Sony Pictures Hacked, Blackmailed by Attackers

Are we doomed to be victims of these attacks forever or can something really be done to prevent them?

As news slowly leaks about the Sony Pictures breach, yet another highly targeted attack, senior management has to be grappling with this question (again) today. Sony, who has dealt with repeated attacks across multiple business units over the past few years, has to be asking “What else can we or should we do?”

What is known about this latest attack is that Sony Pictures shut down its IT infrastructure after discovering a breached server and demands from a group called GOP. The group claims to have exfiltrated data and posted it on external servers, ransoming it against compensation and threatening to release it to malicious groups or the public. The entire Sony Pictures network has been down now for almost 2 days now.

Sony Pictures Hacked by GOP
Photo via imgur

The first order of business for Sony’s CISO -- wait, have they replaced Phil Reitinger yet? Phil left Sony earlier this year to found VisionSpear, a private security consultancy. I’m not sure if they’ve named a replacement, so let’s say the first order of business for the Sony security team is get that network back up and running. In order to do that they have to (1) understand how this breach happened and (2) clean it up in a manner that prevents similar attacks in the future.

I’m not intimate with Sony’s security systems or architecture, but I can offer that they will be in a much better position to tackle the above list if Sony Pictures has an endpoint security solution in place. With a data-aware endpoint agent, Sony would have the ability to capture data being manipulated at a low level, detect a process searching across the endpoint or corporate network, and gather intelligence on the data that would be exfiltrated. This kind of visibility would enable them to make an informed decision on the exact nature of the attack and the resulting data loss (if indeed any was stolen at all - there is not yet evidence that the data had been stolen).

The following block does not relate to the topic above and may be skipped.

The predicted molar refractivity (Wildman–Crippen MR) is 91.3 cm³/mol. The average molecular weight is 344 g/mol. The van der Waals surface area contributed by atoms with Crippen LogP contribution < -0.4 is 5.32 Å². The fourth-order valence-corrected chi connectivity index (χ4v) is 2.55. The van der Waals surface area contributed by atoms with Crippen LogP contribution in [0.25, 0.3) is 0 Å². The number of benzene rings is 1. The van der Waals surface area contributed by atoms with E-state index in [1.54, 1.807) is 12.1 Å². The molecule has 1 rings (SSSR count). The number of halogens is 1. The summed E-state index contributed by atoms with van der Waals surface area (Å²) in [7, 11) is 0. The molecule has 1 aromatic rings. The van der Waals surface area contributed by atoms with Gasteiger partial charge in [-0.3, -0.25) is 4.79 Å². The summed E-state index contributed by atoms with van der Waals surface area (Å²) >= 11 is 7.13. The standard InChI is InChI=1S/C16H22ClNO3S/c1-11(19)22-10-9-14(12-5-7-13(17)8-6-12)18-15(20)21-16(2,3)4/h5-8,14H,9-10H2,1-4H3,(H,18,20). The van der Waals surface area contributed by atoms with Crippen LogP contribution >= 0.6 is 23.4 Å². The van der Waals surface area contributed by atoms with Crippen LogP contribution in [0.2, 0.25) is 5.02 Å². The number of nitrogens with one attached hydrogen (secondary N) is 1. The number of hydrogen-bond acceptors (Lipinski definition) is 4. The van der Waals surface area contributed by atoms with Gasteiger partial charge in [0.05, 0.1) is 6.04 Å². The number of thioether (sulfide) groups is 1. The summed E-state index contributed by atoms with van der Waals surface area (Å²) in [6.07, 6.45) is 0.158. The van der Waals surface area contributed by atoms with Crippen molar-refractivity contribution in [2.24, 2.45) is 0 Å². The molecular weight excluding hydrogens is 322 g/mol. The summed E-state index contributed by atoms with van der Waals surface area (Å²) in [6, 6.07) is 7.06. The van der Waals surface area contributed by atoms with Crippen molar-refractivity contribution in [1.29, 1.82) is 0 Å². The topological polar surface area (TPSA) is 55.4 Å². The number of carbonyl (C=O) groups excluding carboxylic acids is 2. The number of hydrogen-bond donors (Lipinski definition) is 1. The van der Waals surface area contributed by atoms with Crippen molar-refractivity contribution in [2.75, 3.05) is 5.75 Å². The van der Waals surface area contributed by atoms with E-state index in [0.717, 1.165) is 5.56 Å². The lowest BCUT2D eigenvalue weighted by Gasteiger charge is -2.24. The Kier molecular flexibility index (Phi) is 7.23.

Without an endpoint agent-based solution in place, the Sony team may want to call Phil Reitinger’s new security firm, as they are going to need a lot of manpower to manually unravel what just happened to them… again.

Like other security professionals, we’re waiting to learn more and will keep you posted on developments.

Thomas Fischer

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Thomas Fischer

Thomas Fischer is global security advocate at Digital Guardian, based out of our EMEA headquarters in London. In addition to his role at Digital Guardian, Thomas is director of the BSides London conference.

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